Blind people using guide dogs are lobbying for easier post-Brexit procedures for entering the EU from the UK.
Guide dog-owners are treated the same as pet-owners: UK residents now need an ‘animal health certificate’ (AHC) from their vet, costing £100 or more, for each trip to the EU.
The UK was not allowed post-Brexit to continue to issue EU-recognised ‘pet passports’.
This possibility exists for non-EU states and the UK asked for it, but EU Commission sources said the UK does not qualify as it is for countries which apply EU animal health rules.
Such ‘Part-one listed’ states at present include only the EEA countries (Norway, Iceland...), Switzerland and microstates such as Monaco.
‘I missed friend’s Paris funeral’
David Adams, honorary president of the European Guide Dog Federation (EGDF), who lives in the UK, said it considers this discriminatory to blind people who are obliged to travel with their dogs.
It considers the UK “very biosecure”. Guide dogs, unlike pets, are always on a lead and not likely to run around on their own, he said.
“In the UK, we have no problems with rabies, ticks or worms, etc, so we make sure they are protected [against rabies and tapeworms] when we bring them back from the continent.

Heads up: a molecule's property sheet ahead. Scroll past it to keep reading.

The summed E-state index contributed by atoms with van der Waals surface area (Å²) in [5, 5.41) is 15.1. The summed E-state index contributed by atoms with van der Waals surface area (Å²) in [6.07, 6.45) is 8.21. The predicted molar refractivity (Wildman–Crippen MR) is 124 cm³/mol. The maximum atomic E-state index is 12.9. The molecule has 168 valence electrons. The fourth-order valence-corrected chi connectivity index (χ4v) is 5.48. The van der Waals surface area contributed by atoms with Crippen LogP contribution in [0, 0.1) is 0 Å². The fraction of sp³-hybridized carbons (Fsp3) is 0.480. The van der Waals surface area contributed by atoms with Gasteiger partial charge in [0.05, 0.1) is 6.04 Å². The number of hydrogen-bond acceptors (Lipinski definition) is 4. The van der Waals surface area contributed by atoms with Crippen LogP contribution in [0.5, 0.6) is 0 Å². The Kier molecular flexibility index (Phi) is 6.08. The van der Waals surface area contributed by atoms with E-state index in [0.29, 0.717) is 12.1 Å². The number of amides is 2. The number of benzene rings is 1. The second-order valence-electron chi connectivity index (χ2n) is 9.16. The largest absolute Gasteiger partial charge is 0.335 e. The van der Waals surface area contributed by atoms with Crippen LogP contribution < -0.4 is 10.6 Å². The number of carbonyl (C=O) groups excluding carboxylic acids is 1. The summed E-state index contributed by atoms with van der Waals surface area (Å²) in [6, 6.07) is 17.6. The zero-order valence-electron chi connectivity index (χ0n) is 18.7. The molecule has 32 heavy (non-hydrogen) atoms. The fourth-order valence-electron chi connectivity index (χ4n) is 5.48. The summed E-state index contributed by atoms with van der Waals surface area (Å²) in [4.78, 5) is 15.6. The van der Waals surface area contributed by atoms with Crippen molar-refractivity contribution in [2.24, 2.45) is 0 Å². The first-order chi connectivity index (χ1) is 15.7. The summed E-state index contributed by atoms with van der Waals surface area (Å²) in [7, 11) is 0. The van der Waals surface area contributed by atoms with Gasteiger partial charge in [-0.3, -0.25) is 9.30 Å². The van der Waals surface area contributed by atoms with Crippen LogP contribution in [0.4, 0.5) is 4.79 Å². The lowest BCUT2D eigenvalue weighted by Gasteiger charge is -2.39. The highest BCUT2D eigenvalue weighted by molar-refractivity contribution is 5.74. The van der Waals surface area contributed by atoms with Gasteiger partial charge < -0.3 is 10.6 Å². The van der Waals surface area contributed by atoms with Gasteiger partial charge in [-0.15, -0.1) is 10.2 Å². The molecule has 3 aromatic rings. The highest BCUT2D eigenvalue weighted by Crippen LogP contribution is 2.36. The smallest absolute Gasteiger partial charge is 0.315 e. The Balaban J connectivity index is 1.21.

“Before Brexit, we could come in freely. Since then, they’ve cast us out like a Third World country with raging animal disease.
“The certificate takes several hours to prepare and can cost up to £250. You can only apply 10 days before you leave.
“When a friend in Paris died, with the funeral a week later, there was no way I could get the certificate in time.
“Then it only lasts one trip once you’ve returned. I used to sometimes do three trips a month, now that’s impossible.”
‘Almost given up on UK government’
Mr Adams thinks a waiver from the AHC requirement should be offered to UK-based blind people with dogs.
“We’ve written 190 letters to MEPs. An Italian one is raising a question in the parliament.
“Former Brexit negotiator Lord Frost told me he will write to the UK mission in Brussels to raise it and try to get it put on the front burner,” he said.
“We’ve almost given up lobbying in the UK, because by the time a minister looks at it, they change portfolio again. I tried to raise it as a disability and equalities issue, but the ministers in charge of those pass it on to Defra [in charge of animal health] who don’t understand the discrimination aspect of it.”
‘Exceptional circumstances’ rule useless for blind traveller
EU sources said rules allow states to apply certain ‘flexibilities’ in the case of assistance dogs due to article 32 of a regulation about pet movement. They could, if they wanted, allow special permits, the source said.
However, the article refers to allowing pets in without the usual formalities in ‘exceptional circumstances’ in one-off cases, where a permit has been applied for beforehand and granted, and with the animal being kept in isolation for a period on arrival.
It seems unlikely to meet what the guide dog-owners are asking for.
We are not aware of any process for special permits to be issued by France.